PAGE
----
AWS DevOps Pro Certification Blog Post Series: OpsWorks


This is part of the blog post series: AWS DevOps Pro Certification

Caveat emptor

Using AWS costs money, some of these services may not be part of the AWS Free Tier. You can keep costs down by tearing down anything you've created whilst learning, but it's still possible to run up a hefty bill so pay attention to the instances you setup!

I'm very lucky to be able to use my employer's AWS account. You should ask your place of work if a similar arrangement can be made as part of your study.

Velocius quam asparagi conquantur

The format of the blog posts is liable to change as I try to refine my mental model of each domain, so be sure to revisit the blog posts on a regular basis.

What?

OpsWorks is

In this post, we'll primarily be focussing on AWS OpsWorks Stacks, but know that the others are managed services that can be utilised instead of running yourself (think of the comparison to self-hosting a database server versus using RDS).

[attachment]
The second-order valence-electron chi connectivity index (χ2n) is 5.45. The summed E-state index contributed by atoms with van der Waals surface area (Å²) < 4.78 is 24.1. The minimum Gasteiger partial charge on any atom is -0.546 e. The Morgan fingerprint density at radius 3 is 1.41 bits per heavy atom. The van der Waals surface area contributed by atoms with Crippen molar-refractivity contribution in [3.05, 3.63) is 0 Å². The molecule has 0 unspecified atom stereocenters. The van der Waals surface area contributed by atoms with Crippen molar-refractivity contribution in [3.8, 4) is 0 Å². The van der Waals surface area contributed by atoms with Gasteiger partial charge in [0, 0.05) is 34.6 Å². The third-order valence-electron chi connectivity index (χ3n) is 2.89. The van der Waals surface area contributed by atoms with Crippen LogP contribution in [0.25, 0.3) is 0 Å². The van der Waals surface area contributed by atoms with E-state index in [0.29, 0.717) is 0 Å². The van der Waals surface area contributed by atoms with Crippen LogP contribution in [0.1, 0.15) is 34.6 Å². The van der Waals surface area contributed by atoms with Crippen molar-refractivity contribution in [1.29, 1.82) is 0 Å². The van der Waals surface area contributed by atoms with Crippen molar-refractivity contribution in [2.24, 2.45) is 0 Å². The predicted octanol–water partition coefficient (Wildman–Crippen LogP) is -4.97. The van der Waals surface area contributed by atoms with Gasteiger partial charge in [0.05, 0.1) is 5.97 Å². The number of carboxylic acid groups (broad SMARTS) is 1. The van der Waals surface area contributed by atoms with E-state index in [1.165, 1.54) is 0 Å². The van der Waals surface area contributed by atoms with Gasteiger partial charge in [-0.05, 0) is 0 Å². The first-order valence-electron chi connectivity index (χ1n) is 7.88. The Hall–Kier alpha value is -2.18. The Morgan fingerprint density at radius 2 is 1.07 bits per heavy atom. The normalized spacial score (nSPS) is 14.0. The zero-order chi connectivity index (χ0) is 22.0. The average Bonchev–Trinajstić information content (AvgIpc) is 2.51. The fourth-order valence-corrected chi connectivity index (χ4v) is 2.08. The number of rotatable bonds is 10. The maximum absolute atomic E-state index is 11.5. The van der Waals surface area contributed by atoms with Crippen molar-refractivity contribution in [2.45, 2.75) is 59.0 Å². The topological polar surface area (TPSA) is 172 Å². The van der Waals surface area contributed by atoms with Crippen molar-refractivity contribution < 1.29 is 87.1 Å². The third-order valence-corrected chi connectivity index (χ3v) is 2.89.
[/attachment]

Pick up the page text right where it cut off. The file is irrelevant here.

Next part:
OpsWorks Stack...

Additional resources:

Why?

If CloudFormation is most configurable (and ultimate the most complex) orchestration tool (requiring a fair bit of Operations/Infrastructure experience) and Elastic Beanstalk is developer friendly and quick to get up and running. Then OpsWorks Stacks is probably the middle ground.

CloudFormation is a tool that is very specific to AWS, whereas your Chef recipes could be used on other Chef installations.

When?

How?

I've not had the time to hunt down the CLI equivalent for this section, please drop me a comment if you have resources I can use!

I've loosely based this around the Getting Started guide for Linux with the following exceptions:

To tear down:

API and CLI features and verbs

Stacks

Features

**Verbs (CRUD) **

Outliers

Configuration Management

Features

**Verbs (CRUD) **

Outliers

AWS DevOps Pro Certification Blog Post Series



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